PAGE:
Pregnancy outcomes in women with lupus significantly improved in last 18 years
Healio Primary Care reports on the findings of an HSS study published in the Annals of Internal Medicine which demonstrated maternal mortality significantly decreased and overall pregnancy outcomes improved in women with systemic lupus erythematosus (SLE).
Lead study author Bella Mehta, MBBS, MD, MS, rheumatologist at HSS, and colleagues, conducted a retrospective cohort study using discharge data from the National Inpatient Sample database to evaluate trends and fetal complications in SLE patients from 1998-2015. Outcomes including in-hospital maternal mortality, fetal mortality, non-delivery-related hospital admissions, preeclampsia or eclampsia, cesarean sections, and the length of stay were evaluated and compared in pregnant women with and without SLE.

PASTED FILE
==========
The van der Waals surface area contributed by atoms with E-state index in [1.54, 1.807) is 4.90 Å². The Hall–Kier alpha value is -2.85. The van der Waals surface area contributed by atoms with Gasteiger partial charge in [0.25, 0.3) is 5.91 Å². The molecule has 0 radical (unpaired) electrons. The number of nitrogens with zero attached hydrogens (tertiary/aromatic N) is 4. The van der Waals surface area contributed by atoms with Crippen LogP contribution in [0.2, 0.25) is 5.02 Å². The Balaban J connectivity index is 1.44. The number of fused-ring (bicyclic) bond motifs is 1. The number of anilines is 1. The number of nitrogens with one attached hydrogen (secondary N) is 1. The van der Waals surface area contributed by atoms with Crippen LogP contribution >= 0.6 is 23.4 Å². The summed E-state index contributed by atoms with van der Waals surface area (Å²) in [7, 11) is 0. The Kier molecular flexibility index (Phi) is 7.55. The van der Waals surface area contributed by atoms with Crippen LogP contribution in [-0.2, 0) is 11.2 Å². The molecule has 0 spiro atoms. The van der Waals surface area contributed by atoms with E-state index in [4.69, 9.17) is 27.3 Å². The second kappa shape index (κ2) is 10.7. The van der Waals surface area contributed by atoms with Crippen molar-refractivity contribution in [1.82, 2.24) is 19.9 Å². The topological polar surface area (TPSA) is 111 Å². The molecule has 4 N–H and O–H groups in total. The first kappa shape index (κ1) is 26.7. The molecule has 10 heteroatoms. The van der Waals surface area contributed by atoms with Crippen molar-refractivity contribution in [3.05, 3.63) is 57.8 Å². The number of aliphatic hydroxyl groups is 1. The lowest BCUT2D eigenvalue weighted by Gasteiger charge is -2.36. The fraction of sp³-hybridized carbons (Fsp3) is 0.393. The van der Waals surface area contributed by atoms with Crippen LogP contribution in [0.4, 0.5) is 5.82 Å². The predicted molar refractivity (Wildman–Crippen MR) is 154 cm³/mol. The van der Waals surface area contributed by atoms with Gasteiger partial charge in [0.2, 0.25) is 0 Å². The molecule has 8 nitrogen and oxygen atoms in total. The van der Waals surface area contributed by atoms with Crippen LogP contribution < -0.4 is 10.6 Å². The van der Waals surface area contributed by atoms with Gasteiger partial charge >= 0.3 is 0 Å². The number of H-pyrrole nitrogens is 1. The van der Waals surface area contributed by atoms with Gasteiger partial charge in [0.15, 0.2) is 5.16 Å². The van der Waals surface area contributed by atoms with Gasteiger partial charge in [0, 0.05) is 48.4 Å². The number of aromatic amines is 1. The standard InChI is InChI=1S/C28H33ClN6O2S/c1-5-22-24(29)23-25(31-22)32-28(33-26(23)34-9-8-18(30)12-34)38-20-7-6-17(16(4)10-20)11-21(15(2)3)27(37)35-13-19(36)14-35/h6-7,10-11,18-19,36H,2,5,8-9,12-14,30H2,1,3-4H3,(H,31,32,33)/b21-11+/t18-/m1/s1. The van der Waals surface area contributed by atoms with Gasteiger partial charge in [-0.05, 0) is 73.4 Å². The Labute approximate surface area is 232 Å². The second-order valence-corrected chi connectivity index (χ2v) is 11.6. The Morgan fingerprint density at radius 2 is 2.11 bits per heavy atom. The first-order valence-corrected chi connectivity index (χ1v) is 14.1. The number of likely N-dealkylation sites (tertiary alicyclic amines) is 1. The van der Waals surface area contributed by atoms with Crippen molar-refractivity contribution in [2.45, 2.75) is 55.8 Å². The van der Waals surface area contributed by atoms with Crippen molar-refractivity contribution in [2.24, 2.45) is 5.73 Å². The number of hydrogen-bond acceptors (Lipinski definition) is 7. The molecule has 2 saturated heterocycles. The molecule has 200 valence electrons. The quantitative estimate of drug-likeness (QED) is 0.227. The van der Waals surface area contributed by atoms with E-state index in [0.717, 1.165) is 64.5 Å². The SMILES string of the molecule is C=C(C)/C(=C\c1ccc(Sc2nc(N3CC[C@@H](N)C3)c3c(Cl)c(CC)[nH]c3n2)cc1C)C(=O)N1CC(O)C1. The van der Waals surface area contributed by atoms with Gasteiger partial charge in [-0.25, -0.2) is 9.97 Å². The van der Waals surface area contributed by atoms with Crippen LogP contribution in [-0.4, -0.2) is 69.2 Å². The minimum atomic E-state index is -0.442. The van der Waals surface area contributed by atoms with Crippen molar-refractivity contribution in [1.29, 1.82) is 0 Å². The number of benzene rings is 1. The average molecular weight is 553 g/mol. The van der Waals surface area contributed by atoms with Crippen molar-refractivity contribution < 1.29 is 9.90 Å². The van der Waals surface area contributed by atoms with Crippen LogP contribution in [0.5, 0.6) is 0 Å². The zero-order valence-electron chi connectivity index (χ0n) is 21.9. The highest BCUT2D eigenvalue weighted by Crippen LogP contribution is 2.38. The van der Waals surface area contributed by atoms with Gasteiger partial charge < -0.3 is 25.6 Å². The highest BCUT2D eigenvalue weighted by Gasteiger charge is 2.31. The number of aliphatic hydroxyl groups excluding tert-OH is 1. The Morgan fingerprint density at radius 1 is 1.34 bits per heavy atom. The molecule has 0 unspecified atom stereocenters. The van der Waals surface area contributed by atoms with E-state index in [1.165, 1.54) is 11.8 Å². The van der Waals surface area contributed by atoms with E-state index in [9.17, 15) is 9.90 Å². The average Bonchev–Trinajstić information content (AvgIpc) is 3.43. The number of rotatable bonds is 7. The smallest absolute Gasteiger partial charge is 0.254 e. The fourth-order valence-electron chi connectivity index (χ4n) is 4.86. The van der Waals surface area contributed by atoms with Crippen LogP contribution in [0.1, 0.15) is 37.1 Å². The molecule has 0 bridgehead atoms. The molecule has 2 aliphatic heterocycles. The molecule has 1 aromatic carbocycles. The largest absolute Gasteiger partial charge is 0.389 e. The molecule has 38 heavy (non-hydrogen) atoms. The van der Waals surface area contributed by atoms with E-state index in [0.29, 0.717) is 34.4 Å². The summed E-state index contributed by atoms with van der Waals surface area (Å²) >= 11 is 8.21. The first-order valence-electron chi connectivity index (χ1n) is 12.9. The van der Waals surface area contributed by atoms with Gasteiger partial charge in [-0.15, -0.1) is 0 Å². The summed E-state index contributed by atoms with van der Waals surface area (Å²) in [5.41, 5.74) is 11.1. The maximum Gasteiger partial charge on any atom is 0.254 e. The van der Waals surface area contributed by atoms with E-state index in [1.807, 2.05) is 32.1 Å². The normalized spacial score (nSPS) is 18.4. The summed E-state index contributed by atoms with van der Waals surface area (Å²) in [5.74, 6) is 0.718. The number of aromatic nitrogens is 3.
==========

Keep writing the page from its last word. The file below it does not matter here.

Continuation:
Researchers noted that the significantly larger improvement in maternal mortality among women with SLE compared with those without SLE suggests that factors beyond developments in obstetrics were responsible for improved maternal mortality in those with SLE.
Read the full article at Healio.com.
Additional coverage: Medwirenews.com, MDedge.com, HealthDay News, Reuters Health, Medscape.com, MedicalResearch.com, LupusNewsToday.com, the-rheumatologist.org.